# andreis

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Lepton
1. ## Palindromes by multiplication

Hm, still no solution. It's supposed to be a school problem.
2. ## Palindromes by multiplication

The Python code returns the smallest palindrome P given an integer p (num in the code). import sys def is_palindrome(num): if (num % 10 == 0): return False; r = 0; while (r < num) : r = 10 * r + num % 10; num /= 10; return (num == r) or (num == r / 10); num = input("Enter a positive integer:"); k=0; multiple=12;#initialisation: any non-palindrome while (not is_palindrome(multiple)): k+=1; multiple=k*num; print(str(num)+"*"+str(k)+"="+str(multiple)); Hi Function, Your formula doesn't work for odd numbers. The digit in the middle will have the number (n+1)/2, and you will have a sum member 2*x_i*10^{(n-1)/2} instead of x_i*10^{(n-1)/2}. I made a similar decomposition, but could not get any conclusion from it.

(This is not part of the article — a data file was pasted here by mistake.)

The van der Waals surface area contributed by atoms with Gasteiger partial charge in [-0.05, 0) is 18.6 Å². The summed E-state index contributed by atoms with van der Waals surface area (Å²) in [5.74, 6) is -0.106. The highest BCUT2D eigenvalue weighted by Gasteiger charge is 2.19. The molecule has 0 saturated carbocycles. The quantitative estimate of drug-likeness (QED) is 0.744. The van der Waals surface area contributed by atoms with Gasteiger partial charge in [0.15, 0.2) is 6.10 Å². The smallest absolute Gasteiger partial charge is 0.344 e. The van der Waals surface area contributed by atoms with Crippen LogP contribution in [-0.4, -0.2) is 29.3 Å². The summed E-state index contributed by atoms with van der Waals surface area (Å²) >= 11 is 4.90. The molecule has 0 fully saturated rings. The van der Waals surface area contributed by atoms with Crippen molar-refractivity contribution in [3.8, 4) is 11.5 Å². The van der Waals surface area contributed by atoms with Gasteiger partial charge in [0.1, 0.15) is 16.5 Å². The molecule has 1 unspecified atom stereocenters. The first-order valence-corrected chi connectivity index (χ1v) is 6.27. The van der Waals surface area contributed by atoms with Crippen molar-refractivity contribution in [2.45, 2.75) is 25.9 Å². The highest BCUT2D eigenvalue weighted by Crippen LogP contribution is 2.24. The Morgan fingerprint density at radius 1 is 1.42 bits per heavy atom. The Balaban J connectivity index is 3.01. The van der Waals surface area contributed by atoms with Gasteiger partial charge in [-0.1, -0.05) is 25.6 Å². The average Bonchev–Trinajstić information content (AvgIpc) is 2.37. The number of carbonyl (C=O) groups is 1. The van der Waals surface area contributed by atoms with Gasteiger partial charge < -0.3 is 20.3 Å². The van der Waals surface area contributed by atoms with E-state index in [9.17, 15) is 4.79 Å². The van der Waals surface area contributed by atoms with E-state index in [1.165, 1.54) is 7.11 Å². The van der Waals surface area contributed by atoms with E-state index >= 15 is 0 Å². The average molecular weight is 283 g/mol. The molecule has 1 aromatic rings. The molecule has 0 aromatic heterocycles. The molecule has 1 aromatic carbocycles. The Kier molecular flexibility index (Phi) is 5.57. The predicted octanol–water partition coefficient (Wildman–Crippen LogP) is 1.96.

3. ## Palindromes by multiplication

Let's be more specific, palindromicity is checked in decimal system. Corrected above.
4. ## Palindromes by multiplication

A palindrome is a number which reads the same backward or forward (e.g. 434, 87678, etc.). Could you prove that for any integer n (not divisible by 10) there is a palindrome (in decimal representation) divisible by n? *** I've checked for all numbers up to 162, it's true: 81* 12345679= 999999999 162*172839506=27999999972 Is there any simple proof for any integer?